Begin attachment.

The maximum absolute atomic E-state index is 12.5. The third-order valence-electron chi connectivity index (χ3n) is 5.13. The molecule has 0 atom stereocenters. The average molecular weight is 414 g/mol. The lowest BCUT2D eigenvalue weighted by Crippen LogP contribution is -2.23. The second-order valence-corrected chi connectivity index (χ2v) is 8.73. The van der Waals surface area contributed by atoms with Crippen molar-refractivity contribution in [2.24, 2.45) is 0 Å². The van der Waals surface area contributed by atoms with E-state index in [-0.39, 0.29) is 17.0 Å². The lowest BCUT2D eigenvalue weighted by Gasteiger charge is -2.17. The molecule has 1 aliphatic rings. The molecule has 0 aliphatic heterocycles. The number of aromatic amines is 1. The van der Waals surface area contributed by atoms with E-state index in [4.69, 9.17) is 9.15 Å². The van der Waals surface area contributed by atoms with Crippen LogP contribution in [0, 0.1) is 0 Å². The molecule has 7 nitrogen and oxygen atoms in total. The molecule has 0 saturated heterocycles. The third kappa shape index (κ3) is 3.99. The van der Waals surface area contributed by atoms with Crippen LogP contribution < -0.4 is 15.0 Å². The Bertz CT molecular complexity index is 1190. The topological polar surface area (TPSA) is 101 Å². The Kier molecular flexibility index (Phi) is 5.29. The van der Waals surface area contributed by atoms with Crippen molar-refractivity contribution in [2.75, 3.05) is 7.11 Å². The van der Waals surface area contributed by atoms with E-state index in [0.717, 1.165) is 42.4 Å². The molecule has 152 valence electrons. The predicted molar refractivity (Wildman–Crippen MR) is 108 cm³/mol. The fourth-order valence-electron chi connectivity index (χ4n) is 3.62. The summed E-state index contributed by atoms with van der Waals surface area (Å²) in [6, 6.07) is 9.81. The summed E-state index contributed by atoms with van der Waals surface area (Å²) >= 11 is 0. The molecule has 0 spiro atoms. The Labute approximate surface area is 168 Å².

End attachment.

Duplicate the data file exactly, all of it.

The maximum absolute atomic E-state index is 12.5. The third-order valence-electron chi connectivity index (χ3n) is 5.13. The molecule has 0 atom stereocenters. The average molecular weight is 414 g/mol. The lowest BCUT2D eigenvalue weighted by Crippen LogP contribution is -2.23. The second-order valence-corrected chi connectivity index (χ2v) is 8.73. The van der Waals surface area contributed by atoms with Crippen molar-refractivity contribution in [2.24, 2.45) is 0 Å². The van der Waals surface area contributed by atoms with E-state index in [-0.39, 0.29) is 17.0 Å². The lowest BCUT2D eigenvalue weighted by Gasteiger charge is -2.17. The molecule has 1 aliphatic rings. The molecule has 0 aliphatic heterocycles. The number of aromatic amines is 1. The van der Waals surface area contributed by atoms with E-state index in [4.69, 9.17) is 9.15 Å². The van der Waals surface area contributed by atoms with Crippen LogP contribution in [0, 0.1) is 0 Å². The molecule has 7 nitrogen and oxygen atoms in total. The molecule has 0 saturated heterocycles. The third kappa shape index (κ3) is 3.99. The van der Waals surface area contributed by atoms with Crippen LogP contribution < -0.4 is 15.0 Å². The Bertz CT molecular complexity index is 1190. The topological polar surface area (TPSA) is 101 Å². The Kier molecular flexibility index (Phi) is 5.29. The van der Waals surface area contributed by atoms with Crippen molar-refractivity contribution in [2.75, 3.05) is 7.11 Å². The van der Waals surface area contributed by atoms with E-state index in [0.717, 1.165) is 42.4 Å². The molecule has 152 valence electrons. The predicted molar refractivity (Wildman–Crippen MR) is 108 cm³/mol. The fourth-order valence-electron chi connectivity index (χ4n) is 3.62. The summed E-state index contributed by atoms with van der Waals surface area (Å²) in [6, 6.07) is 9.81. The summed E-state index contributed by atoms with van der Waals surface area (Å²) >= 11 is 0. The molecule has 0 spiro atoms. The Labute approximate surface area is 168 Å².